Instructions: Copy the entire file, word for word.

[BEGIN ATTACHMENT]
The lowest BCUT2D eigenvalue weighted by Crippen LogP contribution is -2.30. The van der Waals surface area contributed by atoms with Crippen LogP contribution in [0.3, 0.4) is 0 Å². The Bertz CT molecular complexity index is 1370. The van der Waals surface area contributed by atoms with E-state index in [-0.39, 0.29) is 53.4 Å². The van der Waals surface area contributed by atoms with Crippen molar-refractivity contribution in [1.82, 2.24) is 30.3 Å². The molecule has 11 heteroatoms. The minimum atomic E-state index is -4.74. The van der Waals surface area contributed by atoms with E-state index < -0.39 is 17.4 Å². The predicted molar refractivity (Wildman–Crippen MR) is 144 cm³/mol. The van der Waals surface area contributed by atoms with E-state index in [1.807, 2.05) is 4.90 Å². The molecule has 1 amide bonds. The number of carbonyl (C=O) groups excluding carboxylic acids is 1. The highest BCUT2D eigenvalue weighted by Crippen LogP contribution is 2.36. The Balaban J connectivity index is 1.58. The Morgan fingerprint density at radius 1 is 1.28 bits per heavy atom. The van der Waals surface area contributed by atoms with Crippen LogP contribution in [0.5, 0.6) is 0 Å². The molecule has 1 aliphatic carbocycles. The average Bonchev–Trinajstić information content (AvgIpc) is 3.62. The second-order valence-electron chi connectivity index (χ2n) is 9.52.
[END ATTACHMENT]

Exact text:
The lowest BCUT2D eigenvalue weighted by Crippen LogP contribution is -2.30. The van der Waals surface area contributed by atoms with Crippen LogP contribution in [0.3, 0.4) is 0 Å². The Bertz CT molecular complexity index is 1370. The van der Waals surface area contributed by atoms with E-state index in [-0.39, 0.29) is 53.4 Å². The van der Waals surface area contributed by atoms with Crippen molar-refractivity contribution in [1.82, 2.24) is 30.3 Å². The molecule has 11 heteroatoms. The minimum atomic E-state index is -4.74. The van der Waals surface area contributed by atoms with E-state index < -0.39 is 17.4 Å². The predicted molar refractivity (Wildman–Crippen MR) is 144 cm³/mol. The van der Waals surface area contributed by atoms with E-state index in [1.807, 2.05) is 4.90 Å². The molecule has 1 amide bonds. The number of carbonyl (C=O) groups excluding carboxylic acids is 1. The highest BCUT2D eigenvalue weighted by Crippen LogP contribution is 2.36. The Balaban J connectivity index is 1.58. The Morgan fingerprint density at radius 1 is 1.28 bits per heavy atom. The van der Waals surface area contributed by atoms with Crippen LogP contribution in [0.5, 0.6) is 0 Å². The molecule has 1 aliphatic carbocycles. The average Bonchev–Trinajstić information content (AvgIpc) is 3.62. The second-order valence-electron chi connectivity index (χ2n) is 9.52.